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Is there a Chromebook user in your office? You shouldn’t be surprised if there is.

Chromebooks started as somewhat of a curiosity when Google introduced them to the laptop market in 2011. Voices in the tech community did not quite know what to make of the clamshell computer.

Back then, people seemed more concerned about what a Chromebook couldn’t do. It did not run Windows. It did not have a large storage drive. It did not have a powerful processor, or room for a lot of memory. Could it be of any use without a Wi-Fi connection? How could it be worth a $500 investment if it could not replace a MacBook or Windows laptop?

Still, there was no denying the Chromebook was a pretty neat idea. It was easy to use; if you could browse the web, you could master the computer. It booted quickly, and had a great app ecosystem. Its Chrome OS was relatively secure without having to run additional antivirus software.

When the price dropped to $249 for OEM Chromebooks in 2012, that’s when popularity really picked up. Schools were the early Chromebook adopters. The allure was the simplicity to use and manage, a robust educational app selection, a lightweight build that made it easy to tote around, and, of course, the price was right for budget-strapped school districts.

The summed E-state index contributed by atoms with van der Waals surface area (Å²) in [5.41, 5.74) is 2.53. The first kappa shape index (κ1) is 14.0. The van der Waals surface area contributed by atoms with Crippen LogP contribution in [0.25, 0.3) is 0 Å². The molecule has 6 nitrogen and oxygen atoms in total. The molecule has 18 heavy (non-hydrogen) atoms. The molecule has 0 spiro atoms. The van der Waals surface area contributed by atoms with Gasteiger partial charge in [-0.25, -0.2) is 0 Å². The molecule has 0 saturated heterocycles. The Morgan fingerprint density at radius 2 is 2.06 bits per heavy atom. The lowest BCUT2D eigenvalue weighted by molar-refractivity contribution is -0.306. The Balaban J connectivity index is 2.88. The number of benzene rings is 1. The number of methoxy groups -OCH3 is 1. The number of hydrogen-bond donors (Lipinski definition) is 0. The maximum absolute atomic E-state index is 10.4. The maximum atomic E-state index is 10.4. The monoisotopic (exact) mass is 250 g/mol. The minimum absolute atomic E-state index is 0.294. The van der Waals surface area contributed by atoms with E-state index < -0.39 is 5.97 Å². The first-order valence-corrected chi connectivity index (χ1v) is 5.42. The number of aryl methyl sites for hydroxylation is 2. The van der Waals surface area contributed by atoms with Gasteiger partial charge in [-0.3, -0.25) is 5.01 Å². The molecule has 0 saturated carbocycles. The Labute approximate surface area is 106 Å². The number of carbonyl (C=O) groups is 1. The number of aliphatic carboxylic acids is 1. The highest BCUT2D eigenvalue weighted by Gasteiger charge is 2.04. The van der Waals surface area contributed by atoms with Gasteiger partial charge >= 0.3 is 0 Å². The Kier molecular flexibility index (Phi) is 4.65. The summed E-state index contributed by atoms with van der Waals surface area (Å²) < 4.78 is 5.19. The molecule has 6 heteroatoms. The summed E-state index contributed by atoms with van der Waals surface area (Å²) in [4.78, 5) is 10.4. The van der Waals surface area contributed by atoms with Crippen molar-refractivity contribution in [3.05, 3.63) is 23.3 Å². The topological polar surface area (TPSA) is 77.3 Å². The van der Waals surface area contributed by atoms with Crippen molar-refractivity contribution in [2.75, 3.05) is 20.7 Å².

Additionally, unlike an iPad where you have to assign students individual devices tied to their Apple ID, students could share Chromebooks. With a Chromebook, a student simply can sign out, and another student can sign back in with his or her own account.

This single sign-on feature makes the Chromebook attractive in work environments where employees need a lightweight device to carry around the workspace. In 2015, Google released the Google for Work app suite, a cloud-based rival to Microsoft Office 365, giving businesses another reason to consider Chromebooks. Now we see them getting traction in professions like nursing, banking and finance, and on-floor customer service.

But as any Google representative will tell you, Chromebooks are not an either-or proposition in the workplace. That is a myth. They are deliberately designed for compatibility in OSX and Windows Server environments. Their scope and price point makes them an ideal complementary device for working on the go.

There are a few other Chromebook myths and misconceptions that deserve clarification as well. Let’s take a look.

Adam Lovinus

Author Adam Lovinus

A tech writer and Raspberry Pi enthusiast from Orange County, California.

More posts by Adam Lovinus

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